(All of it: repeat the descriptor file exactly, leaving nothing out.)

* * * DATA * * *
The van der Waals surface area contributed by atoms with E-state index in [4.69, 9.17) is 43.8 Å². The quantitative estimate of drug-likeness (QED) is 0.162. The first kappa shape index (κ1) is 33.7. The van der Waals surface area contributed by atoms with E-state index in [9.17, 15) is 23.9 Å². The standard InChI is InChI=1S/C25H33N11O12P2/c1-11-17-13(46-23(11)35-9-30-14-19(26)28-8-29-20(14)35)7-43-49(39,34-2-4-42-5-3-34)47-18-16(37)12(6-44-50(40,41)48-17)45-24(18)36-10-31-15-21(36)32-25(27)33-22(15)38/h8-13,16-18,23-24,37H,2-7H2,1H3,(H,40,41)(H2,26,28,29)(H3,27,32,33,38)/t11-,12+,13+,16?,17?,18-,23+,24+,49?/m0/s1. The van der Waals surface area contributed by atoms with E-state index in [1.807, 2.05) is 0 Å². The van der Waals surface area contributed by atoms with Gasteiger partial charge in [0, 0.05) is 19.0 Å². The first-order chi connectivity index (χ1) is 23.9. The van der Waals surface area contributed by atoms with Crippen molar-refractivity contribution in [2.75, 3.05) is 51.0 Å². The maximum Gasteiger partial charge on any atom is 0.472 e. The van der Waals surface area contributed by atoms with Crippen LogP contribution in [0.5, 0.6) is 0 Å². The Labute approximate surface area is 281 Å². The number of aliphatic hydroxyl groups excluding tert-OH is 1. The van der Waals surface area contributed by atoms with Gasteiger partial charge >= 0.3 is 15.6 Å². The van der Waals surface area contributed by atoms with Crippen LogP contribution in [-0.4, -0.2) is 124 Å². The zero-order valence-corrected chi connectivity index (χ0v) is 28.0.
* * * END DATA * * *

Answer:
The van der Waals surface area contributed by atoms with E-state index in [4.69, 9.17) is 43.8 Å². The quantitative estimate of drug-likeness (QED) is 0.162. The first kappa shape index (κ1) is 33.7. The van der Waals surface area contributed by atoms with E-state index in [9.17, 15) is 23.9 Å². The standard InChI is InChI=1S/C25H33N11O12P2/c1-11-17-13(46-23(11)35-9-30-14-19(26)28-8-29-20(14)35)7-43-49(39,34-2-4-42-5-3-34)47-18-16(37)12(6-44-50(40,41)48-17)45-24(18)36-10-31-15-21(36)32-25(27)33-22(15)38/h8-13,16-18,23-24,37H,2-7H2,1H3,(H,40,41)(H2,26,28,29)(H3,27,32,33,38)/t11-,12+,13+,16?,17?,18-,23+,24+,49?/m0/s1. The van der Waals surface area contributed by atoms with E-state index in [1.807, 2.05) is 0 Å². The van der Waals surface area contributed by atoms with Gasteiger partial charge in [0, 0.05) is 19.0 Å². The first-order chi connectivity index (χ1) is 23.9. The van der Waals surface area contributed by atoms with Crippen molar-refractivity contribution in [2.75, 3.05) is 51.0 Å². The maximum Gasteiger partial charge on any atom is 0.472 e. The van der Waals surface area contributed by atoms with Crippen LogP contribution in [0.5, 0.6) is 0 Å². The Labute approximate surface area is 281 Å². The number of aliphatic hydroxyl groups excluding tert-OH is 1. The van der Waals surface area contributed by atoms with Gasteiger partial charge >= 0.3 is 15.6 Å². The van der Waals surface area contributed by atoms with Crippen LogP contribution in [-0.4, -0.2) is 124 Å². The zero-order valence-corrected chi connectivity index (χ0v) is 28.0.